It was Abraham Lincoln who warned, “You cannot escape the responsibility of tomorrow by evading it today.” In David Copperfield, Dickens wrote, “Never do tomorrow what you can do today. Procrastination is the thief of time.” That was the nineteenth century. Just as we speak of “common sense” failing to recognise that it is not common, we mouth platitudes without acting on them.
The UK government published The Economics of Climate Change: The Stern Review in 2006, it concluded “the evidence gathered by the Review leads to a simple conclusion: the benefits of strong and early action far outweigh the economic costs of not acting.”
The adage “Never put off till tomorrow, what you can do the day after tomorrow” is attributed to both Mark Twain and Oscar Wilde and reported as “comical.” Procrastination has characterised the twentieth and twenty-first centuries. Today’s playbook is based on the 2010 book “Merchants of Doubt: How a Handful of Scientists Obscured the Truth on Issues from Tobacco Smoke to Global Warming” by American historians of science Naomi Oreskes and Erik M. Conway. They document how “keeping the controversy alive” by spreading doubt and confusion after a scientific consensus had been reached was the basic strategy of those opposing action.
Jennifer Jacquet, Professor of Environmental Science and Policy at the Rosenstiel School of Marine, Atmospheric, and Earth Science at the University of Miami, published “The Play Book” in 2022. Described by geneticist and science populariser, Adam Rutherford, as “Very funny, as satire should be, until you realise it’s deadly serious.” It is a convincing read, a ‘how-to manual’ for procrastinators. Satire can unwittingly encourage the very behaviour it seeks to reveal, especially when it benefits those who follow the playbook.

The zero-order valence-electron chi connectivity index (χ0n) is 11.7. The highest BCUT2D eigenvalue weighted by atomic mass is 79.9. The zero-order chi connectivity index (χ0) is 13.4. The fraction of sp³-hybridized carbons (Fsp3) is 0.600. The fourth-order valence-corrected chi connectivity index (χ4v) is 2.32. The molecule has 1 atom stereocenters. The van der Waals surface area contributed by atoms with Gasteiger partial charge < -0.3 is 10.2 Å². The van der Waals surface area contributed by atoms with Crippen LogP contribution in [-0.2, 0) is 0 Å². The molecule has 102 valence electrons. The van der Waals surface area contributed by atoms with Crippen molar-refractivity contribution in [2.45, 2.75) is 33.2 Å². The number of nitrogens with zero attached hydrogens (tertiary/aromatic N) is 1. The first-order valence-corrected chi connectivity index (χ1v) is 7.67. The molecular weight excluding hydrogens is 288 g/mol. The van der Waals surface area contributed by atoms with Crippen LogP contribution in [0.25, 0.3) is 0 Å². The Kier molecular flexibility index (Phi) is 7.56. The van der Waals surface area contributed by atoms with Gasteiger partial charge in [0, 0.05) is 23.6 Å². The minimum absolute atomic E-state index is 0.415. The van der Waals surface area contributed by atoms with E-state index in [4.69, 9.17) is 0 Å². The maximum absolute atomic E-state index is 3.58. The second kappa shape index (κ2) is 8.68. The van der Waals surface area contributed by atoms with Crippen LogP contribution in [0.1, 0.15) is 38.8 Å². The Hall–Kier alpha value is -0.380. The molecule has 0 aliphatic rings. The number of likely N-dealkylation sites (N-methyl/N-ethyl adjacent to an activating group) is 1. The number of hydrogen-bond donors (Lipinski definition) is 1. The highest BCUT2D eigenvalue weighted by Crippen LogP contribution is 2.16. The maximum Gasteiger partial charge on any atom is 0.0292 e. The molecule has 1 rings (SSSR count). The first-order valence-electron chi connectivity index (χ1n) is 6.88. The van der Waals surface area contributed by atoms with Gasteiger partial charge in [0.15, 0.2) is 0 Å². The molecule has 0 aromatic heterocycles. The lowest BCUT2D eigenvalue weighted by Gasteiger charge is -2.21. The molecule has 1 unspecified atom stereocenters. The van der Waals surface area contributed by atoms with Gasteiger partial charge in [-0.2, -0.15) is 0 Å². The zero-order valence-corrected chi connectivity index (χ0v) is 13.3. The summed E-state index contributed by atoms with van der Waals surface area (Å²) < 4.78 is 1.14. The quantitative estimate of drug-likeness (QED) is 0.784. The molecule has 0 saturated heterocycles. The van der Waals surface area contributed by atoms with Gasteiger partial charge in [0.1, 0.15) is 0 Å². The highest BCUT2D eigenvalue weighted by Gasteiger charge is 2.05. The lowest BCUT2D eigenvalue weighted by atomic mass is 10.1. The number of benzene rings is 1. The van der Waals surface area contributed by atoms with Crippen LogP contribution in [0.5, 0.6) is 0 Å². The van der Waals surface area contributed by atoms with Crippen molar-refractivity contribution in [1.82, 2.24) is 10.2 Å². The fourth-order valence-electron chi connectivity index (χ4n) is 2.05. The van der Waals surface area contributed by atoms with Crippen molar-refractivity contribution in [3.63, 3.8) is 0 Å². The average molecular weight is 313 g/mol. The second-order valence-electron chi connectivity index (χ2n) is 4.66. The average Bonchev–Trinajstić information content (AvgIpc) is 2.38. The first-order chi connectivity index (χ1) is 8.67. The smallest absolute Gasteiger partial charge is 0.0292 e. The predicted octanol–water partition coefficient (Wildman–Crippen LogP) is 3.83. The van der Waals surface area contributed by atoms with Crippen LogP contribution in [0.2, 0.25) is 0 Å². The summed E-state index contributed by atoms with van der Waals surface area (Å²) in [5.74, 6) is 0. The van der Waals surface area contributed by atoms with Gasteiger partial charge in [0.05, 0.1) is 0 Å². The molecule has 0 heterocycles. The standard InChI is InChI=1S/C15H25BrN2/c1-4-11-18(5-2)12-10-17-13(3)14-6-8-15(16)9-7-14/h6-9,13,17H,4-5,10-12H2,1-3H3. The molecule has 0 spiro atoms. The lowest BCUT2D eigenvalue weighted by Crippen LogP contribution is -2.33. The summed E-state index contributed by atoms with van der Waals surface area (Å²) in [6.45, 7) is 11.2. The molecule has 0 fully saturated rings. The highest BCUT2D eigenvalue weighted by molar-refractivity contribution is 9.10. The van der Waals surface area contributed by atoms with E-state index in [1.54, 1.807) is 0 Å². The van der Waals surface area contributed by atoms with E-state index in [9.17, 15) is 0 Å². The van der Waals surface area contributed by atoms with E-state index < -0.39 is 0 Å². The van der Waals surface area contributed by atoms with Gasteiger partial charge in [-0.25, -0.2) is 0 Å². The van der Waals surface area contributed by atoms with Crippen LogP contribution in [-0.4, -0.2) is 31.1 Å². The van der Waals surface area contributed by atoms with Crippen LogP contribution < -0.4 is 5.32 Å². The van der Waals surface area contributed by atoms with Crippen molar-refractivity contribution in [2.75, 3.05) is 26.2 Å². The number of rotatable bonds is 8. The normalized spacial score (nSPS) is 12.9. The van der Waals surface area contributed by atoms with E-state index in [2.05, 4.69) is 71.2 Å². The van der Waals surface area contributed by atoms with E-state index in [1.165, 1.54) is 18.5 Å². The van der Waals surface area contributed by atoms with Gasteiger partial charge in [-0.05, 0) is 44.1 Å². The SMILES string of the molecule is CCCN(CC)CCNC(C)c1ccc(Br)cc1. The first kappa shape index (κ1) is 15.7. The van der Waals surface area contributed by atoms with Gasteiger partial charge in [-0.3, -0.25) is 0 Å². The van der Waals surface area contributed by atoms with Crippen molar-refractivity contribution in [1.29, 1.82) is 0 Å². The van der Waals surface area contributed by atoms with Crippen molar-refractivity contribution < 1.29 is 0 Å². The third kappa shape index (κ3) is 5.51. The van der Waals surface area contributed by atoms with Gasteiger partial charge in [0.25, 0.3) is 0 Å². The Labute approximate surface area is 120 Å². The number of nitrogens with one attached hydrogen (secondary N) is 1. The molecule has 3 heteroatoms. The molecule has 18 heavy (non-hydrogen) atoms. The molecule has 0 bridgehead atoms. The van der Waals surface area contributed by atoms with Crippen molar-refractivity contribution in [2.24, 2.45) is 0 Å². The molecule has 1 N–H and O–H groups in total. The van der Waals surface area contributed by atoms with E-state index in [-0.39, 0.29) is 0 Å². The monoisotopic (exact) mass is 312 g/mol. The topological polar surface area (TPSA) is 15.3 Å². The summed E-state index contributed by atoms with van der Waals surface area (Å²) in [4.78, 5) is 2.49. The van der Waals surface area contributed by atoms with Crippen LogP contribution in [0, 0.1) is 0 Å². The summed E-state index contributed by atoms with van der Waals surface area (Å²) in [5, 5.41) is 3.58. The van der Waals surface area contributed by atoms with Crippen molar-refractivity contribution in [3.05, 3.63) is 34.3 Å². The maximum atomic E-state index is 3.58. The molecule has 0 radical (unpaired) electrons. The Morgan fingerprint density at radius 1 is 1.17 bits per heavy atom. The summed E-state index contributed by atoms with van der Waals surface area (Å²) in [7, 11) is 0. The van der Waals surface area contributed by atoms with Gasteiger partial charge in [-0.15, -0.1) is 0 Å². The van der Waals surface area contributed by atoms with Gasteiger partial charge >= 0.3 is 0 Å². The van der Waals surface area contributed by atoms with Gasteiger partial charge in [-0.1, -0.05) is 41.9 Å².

“Written in the form of a corporate handbook for tobacco, oil and pharmaceutical company executives, it is a litany of obfuscation techniques, denial, delays and outright lies, including: how to recruit an academic ‘expert’ who is willing to compromise their integrity (or is just short of cash), how to massage the statistics, how to use legal and even physical intimidation against reporters and activists, and how, just as in a casino, to keep your customers comfortable, unquestioning, unthinking and playing along for as long as possible.”
A charge sheet against the powerful, it is also a guide to effective action by those seeking to put off until tomorrow what should be done now, today. As it says on the cover, this is a ‘how manual’ “How to deny science, sell lies, and make a killing in the corporate world.”
The French theologian and social activist Peter Maurin reminds us that: “The future will be different if we make the present different.” We shall reap what we sow – or at least our children and grandchildren will.
We face a “polycrisis.” Jonathan Derbyshire, writing in the Financial Times, in January 2023, chose polycrisis as his “year in a word” . “Noun: collective term for interlocking and simultaneous crises of an environmental, geopolitical and economic nature.” He traced the coining of the word back to the late 1990s and the work of the “French social scientists Edgar Morin and Anne Brigitte Kern, who employed it to describe the “interwoven and overlapping crises” facing humanity, especially in the ecological sphere.”
The Tourism Panel on Climate Change has just published my paper on Tourism in a Finite, Climate Challenged World. We face a poly-crisis; we also know how to fix many (most?) of the problems we face. We need to stop procrastinating and pursuing business as usual and step up to take responsibility to make the changes essential to our children’s and grandchildren’s futures.